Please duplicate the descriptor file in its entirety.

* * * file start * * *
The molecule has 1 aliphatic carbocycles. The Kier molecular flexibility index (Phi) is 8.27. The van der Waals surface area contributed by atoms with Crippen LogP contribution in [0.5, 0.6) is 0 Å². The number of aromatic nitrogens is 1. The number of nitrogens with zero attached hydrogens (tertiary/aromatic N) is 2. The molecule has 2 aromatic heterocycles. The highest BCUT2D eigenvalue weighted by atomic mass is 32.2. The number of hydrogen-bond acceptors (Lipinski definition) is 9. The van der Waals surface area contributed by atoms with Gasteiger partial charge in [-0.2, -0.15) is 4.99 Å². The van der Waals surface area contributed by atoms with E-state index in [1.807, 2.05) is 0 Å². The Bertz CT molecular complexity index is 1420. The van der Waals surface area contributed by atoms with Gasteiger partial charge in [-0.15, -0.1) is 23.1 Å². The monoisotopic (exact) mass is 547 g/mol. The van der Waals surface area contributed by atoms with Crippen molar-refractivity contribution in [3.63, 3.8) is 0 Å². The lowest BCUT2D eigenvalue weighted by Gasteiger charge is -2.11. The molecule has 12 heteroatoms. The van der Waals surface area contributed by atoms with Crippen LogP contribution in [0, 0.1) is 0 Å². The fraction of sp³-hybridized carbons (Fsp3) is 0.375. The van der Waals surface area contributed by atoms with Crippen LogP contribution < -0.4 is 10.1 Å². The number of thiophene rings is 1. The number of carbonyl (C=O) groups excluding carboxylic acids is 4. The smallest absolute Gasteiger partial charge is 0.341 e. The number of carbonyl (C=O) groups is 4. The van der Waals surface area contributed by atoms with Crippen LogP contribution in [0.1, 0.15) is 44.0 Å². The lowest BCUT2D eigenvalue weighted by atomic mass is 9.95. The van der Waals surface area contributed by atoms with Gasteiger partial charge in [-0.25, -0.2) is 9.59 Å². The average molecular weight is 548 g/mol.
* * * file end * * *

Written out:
The molecule has 1 aliphatic carbocycles. The Kier molecular flexibility index (Phi) is 8.27. The van der Waals surface area contributed by atoms with Crippen LogP contribution in [0.5, 0.6) is 0 Å². The number of aromatic nitrogens is 1. The number of nitrogens with zero attached hydrogens (tertiary/aromatic N) is 2. The molecule has 2 aromatic heterocycles. The highest BCUT2D eigenvalue weighted by atomic mass is 32.2. The number of hydrogen-bond acceptors (Lipinski definition) is 9. The van der Waals surface area contributed by atoms with Gasteiger partial charge in [-0.2, -0.15) is 4.99 Å². The van der Waals surface area contributed by atoms with E-state index in [1.807, 2.05) is 0 Å². The Bertz CT molecular complexity index is 1420. The van der Waals surface area contributed by atoms with Gasteiger partial charge in [-0.15, -0.1) is 23.1 Å². The monoisotopic (exact) mass is 547 g/mol. The van der Waals surface area contributed by atoms with Crippen molar-refractivity contribution in [3.63, 3.8) is 0 Å². The lowest BCUT2D eigenvalue weighted by Gasteiger charge is -2.11. The molecule has 12 heteroatoms. The van der Waals surface area contributed by atoms with Crippen LogP contribution in [0, 0.1) is 0 Å². The fraction of sp³-hybridized carbons (Fsp3) is 0.375. The van der Waals surface area contributed by atoms with Crippen LogP contribution < -0.4 is 10.1 Å². The number of thiophene rings is 1. The number of carbonyl (C=O) groups excluding carboxylic acids is 4. The smallest absolute Gasteiger partial charge is 0.341 e. The number of carbonyl (C=O) groups is 4. The van der Waals surface area contributed by atoms with Crippen LogP contribution in [0.1, 0.15) is 44.0 Å². The lowest BCUT2D eigenvalue weighted by atomic mass is 9.95. The van der Waals surface area contributed by atoms with Gasteiger partial charge in [-0.25, -0.2) is 9.59 Å². The average molecular weight is 548 g/mol.